In post-Bloomberg New York City, the war on smoking in the name of public health trudges on, and this time it’s coming from the federal government. In November, the U.S. Department of Housing and Urban Development announced it will be extending a smoking ban to over 940,000 public housing units across the country, including those in New York City.
While the ban only extends to federal housing, condos and co-ops are plenty familiar with smoking-related controversies, and buildings are starting to wonder whether they will follow suit, and if they should.
Smoking rules have made for passionate debate over the years. On one side you have neighbors who can’t stand the smoke that wafts into their units, and the smokers themselves, who consider their own home to be the only space left for harassment-free smoking.
Boards usually would love more than anything to stay out of the fight altogether. “Boards don’t want to have to police their residents, and I’ve not personally encountered any buildings that have banned smoking outright,” said Martin S. Kera, a partner with the law firm of Kera & Graubard in Manhattan.
A no-smoking rule can also lead to what you see in front of office buildings, with people smoking out front, and littering their butts around the entrance to the building, even when receptacles are placed strategically nearby.
The city’s administrative code prohibits smoking in common areas of multifamily buildings, but according to Phyllis Weisberg, a partner with the law firm of Montgomery McCracken Walker & Rhoads, LLP in Manhattan, most co-ops’ proprietary leases and condo bylaws have additional provisions stating that no one can permit odors to emanate beyond the confines of their own apartments.
“In some buildings, in an extreme case wherein someone is smoking like a chimney, and it’s upsetting neighbors, these provisions can come into play, and owners can go after that smoker,” said Weisberg. “There’s at least one case I’ve seen holding that second-hand smoke is a breach of the warranty of habitability, so there are some conflicts where the board must intervene and get the situation under control.” Allowing this kind of chain-smoking to continue unchecked would most likely be a breach of a board’s fiduciary duty, were the health of owners and residents at stake.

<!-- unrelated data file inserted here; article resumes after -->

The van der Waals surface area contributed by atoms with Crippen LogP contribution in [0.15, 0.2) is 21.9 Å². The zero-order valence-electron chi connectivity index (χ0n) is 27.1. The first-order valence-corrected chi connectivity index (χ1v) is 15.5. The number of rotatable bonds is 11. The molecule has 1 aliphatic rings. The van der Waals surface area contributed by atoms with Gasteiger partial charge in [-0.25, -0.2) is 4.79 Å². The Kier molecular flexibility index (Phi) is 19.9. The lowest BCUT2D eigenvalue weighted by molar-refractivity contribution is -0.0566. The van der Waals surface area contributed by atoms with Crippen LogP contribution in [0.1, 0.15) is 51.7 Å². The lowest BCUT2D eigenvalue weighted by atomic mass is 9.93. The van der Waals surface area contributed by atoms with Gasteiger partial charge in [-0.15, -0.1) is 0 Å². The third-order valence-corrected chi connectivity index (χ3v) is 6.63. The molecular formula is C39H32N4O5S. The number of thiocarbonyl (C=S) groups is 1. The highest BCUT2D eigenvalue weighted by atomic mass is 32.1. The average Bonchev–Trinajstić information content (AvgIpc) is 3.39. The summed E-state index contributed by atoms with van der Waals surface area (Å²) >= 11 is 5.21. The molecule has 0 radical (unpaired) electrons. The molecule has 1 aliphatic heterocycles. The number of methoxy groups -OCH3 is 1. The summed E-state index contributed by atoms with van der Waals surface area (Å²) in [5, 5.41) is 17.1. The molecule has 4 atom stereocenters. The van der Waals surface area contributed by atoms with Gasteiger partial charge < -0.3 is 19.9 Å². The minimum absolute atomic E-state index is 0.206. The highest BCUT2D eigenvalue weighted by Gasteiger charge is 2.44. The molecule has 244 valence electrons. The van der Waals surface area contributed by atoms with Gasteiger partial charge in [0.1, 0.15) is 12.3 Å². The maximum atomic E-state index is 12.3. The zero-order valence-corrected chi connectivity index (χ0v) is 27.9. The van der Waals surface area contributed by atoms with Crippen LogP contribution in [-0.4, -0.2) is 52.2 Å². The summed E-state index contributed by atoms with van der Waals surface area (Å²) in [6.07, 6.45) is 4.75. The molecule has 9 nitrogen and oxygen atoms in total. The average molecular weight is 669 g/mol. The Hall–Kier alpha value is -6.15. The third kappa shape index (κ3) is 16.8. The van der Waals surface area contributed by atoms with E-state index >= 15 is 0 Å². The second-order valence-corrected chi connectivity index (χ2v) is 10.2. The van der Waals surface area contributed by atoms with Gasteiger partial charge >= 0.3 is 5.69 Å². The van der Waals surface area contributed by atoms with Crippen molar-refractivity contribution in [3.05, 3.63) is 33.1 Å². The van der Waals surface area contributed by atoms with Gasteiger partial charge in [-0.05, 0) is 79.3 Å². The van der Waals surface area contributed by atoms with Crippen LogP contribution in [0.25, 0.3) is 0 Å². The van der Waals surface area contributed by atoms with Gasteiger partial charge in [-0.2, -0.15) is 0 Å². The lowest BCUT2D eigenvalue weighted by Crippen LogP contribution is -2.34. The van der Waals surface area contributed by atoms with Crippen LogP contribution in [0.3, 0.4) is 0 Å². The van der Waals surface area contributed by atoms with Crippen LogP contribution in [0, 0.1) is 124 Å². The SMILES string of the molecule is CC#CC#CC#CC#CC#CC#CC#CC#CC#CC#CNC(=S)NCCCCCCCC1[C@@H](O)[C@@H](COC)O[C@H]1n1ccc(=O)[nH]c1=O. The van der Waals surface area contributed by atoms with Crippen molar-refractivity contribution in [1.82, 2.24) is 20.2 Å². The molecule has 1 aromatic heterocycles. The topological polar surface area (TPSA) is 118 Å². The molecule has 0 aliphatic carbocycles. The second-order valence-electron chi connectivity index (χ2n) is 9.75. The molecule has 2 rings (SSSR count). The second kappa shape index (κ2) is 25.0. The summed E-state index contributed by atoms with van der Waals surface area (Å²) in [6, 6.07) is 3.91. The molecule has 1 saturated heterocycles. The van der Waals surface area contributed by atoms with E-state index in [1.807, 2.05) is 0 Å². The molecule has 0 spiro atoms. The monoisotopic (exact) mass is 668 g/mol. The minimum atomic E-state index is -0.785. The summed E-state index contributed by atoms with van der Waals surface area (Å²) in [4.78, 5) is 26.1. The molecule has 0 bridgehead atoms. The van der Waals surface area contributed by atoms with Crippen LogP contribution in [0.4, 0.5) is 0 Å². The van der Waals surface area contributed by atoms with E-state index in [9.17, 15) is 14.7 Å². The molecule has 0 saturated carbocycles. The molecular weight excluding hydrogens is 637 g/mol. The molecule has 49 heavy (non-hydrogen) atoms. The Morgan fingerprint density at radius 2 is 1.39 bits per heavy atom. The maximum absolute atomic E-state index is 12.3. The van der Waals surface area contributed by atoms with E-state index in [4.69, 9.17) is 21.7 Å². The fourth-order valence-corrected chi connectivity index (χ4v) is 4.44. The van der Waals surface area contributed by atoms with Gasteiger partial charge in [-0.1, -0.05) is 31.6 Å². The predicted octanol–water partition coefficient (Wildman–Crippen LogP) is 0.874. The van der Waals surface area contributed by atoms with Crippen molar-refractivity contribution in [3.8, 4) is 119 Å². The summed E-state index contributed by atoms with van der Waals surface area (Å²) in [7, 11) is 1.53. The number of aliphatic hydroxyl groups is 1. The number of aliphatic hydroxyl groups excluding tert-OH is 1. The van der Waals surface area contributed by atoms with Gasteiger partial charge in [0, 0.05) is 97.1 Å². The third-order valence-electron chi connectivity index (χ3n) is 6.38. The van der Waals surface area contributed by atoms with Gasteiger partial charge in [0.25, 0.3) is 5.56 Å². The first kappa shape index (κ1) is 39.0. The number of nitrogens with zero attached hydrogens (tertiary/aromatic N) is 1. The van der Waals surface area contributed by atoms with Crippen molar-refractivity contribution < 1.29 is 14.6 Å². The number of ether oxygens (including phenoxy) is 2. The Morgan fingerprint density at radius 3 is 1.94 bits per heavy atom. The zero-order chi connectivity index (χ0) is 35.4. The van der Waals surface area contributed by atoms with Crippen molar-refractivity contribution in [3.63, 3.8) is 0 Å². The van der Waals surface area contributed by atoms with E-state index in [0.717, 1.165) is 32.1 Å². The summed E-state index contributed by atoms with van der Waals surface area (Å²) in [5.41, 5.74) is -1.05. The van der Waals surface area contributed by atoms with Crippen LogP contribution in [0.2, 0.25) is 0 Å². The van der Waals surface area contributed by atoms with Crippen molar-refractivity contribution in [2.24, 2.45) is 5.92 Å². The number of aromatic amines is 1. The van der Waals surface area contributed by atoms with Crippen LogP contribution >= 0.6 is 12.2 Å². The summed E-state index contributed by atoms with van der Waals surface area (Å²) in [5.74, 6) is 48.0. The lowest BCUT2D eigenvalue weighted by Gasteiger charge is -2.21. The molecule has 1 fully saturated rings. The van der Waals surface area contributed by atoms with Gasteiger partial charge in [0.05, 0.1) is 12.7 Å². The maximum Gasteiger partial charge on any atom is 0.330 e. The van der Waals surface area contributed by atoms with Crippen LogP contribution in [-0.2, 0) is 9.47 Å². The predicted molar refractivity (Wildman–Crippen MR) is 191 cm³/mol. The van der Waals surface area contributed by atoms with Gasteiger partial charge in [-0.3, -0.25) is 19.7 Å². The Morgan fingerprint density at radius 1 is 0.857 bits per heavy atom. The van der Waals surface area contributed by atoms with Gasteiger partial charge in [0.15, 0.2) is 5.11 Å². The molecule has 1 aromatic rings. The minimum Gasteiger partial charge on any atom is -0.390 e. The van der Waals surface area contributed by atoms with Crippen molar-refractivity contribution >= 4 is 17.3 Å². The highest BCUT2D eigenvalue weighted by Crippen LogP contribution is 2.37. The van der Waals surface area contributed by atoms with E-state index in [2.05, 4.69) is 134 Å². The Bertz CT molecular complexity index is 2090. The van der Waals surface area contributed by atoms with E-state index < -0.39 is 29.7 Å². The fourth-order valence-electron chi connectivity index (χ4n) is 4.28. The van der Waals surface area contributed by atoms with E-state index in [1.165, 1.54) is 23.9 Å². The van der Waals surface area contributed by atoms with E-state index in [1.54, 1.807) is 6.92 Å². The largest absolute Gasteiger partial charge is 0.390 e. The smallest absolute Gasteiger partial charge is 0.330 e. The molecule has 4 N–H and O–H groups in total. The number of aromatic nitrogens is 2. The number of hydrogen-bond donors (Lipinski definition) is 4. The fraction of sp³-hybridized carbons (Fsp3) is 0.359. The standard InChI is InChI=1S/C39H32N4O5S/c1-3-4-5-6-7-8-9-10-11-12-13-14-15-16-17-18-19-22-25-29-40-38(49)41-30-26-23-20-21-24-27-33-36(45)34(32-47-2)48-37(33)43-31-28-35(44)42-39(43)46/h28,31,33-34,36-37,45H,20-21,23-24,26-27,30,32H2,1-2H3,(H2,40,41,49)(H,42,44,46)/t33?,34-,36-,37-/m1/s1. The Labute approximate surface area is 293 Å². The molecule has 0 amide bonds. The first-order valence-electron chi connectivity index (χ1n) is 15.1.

But what about a board that has done its research, and wants to proceed with an all-out smoking ban? Well, according to Weisman, there are several things it can do. “In a co-op, you’re amending the proprietary lease, which is going to have a super majority requirement,” she said. Condos may find trouble in getting a supermajority. Unit owners tend to be less engaged or interested in the finer points of building governance. Co-ops, on the other hand, may be able to bypass an all-out ban altogether by simply asking potential buyers to disclose whether or not they smoke, and declining a proprietary lease if they are so inclined.
Converting a property to non-smoking is a process that can take years, but there are smaller steps a board can enact. Some restrict smoking to owners and prohibit renters from doing so, under the assumption that renters aren’t as attached and thus are more likely to be disrespectful of the property, according to Weisberg. Yet others offer a grace period, whereby existing shareholders have a year or two to stop smoking before they can be penalized. According to StreetEasy.com, some 1,400 rentals, 100 condos and 66 co-ops are listed as being smoke-free with more and more buildings enacting a partial or total smoking ban.
In 2013, the 647-unit Zeckendorf Towers became the largest residential property in New York City and the nation, to go smoke-free. In a landmark vote, a record 83.5% of the condo unit owners voted in favor of the amendment to prohibit smoking in the common areas and in residential units. Existing residents were grandfathered in.
As a non-smoking building has a lower likelihood of health issues due to second-hand inhalation being a non-factor—not to mention lowering the risk of fires—one might be curious as to whether or not there are any insurance implications or incentives to making a property smoke-free.
Sadly, there really isn’t. At least not yet.
“Unlike with smoke alarms or sprinkler systems, which are tangible fire-prevention measures, insurance agencies really can’t ascertain whether or not people will smoke in buildings, and thus non-smoking rules on their own can’t really have an impact on minimizing a loss,” said James F. Sutton, president of the James F. Sutton Agency, an insurance broker in East Islip. “A smoking ban is a nice thought, and I would love to see something along those lines one day affect rates, but I don’t know of anyone who is giving out a discount based on non-smoking properties. That would really come down to a judgment call on behalf of the underwriter, I think. There could be a marginal credit there, but there’s no hard and fast policy.”
For more information on going smoke-free in your building, contact www.smokefreehousingny.org or www.nycsmokefree.org.
Michael Odenthal is a staff writer at The Cooperator.